I talk about the benefits of networking and the good that can come from meeting new people on a regular basis. What I haven’t talked about is the one drawback from expanding your circle – a temporary loss of confidence.
This week, a good friend of mine told me he was depressed. The week started out great for him, he landed a new client by being proactive. He left his comfort zone and shook things up…and it worked.
In the middle of the week, he went to meet someone who was recommended by a group of friends. If this was last year, he would have never made contact and set up the appointment. He was not a networker, at all. He had a good meeting with this person, a very respected elder in the industry. This “mentor” gave my friend some advice. The advice shook him up a little bit.
The advice was good and in two months, he will probably be happy that the mentor went out of his way to talk to him. The mentor was very genial and the advice was given with the best of intentions. And what’s crazy is that the mentor invited my friend to work on a project with him. I would be bouncing around like a five year old at a childrens’ museum if it happened to me. But when you spend so much time by yourself in your own small biz, your view of the world is not as big as it could be. You think you are doing things the right way and you also think that everyone is going to be super impressed because you have lasted longer than a decade. It hurts your pride to hear someone senior (and more successful) give advice that you know you should consider and/or apply immediately. They address the bad habits you have swept under the rug or the stuff you want to do but keep putting off. We all have these. So don’t take it personally… take it professionally.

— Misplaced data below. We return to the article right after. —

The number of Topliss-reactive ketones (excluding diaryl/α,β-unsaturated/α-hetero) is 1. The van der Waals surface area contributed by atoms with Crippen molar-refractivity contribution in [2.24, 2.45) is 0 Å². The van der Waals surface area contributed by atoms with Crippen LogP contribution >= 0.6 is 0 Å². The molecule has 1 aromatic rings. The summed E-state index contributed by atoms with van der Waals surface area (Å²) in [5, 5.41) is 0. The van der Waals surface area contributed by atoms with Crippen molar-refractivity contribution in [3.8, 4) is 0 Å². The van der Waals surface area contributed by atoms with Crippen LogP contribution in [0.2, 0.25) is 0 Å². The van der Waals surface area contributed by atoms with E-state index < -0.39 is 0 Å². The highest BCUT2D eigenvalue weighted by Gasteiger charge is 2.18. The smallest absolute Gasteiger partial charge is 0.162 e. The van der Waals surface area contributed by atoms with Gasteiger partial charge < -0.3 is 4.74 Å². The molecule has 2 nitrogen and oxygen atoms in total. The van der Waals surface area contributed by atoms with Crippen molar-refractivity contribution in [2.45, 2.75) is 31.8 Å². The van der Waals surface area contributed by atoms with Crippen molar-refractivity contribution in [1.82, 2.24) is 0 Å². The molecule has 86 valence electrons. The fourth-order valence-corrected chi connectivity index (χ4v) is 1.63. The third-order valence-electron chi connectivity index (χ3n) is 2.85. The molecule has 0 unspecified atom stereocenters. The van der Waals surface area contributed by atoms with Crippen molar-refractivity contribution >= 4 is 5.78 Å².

When you leave your comfort zone and start meeting people who have businesses more successful than yours, or people who have more degrees than you, or people who know more successful people than you…you are doing the right thing. Trust me, you are forming a better network. And you will feel the sting of jealousy and uncertainty. But you will also develop thicker skin, as the ones who take an interest in you give you constructive criticism that you will begin to appreciate immediately. And at the end of the day, you will only grow and get better as a networker and in your current profession. So don’t let that temporary self-doubt and depression stop you from shaking more hands and kissing more babies.
That is why we network, because we want to improve. Like when you renovate your home, sometimes you rip the walls out. But in the end, a new improved shell awaits.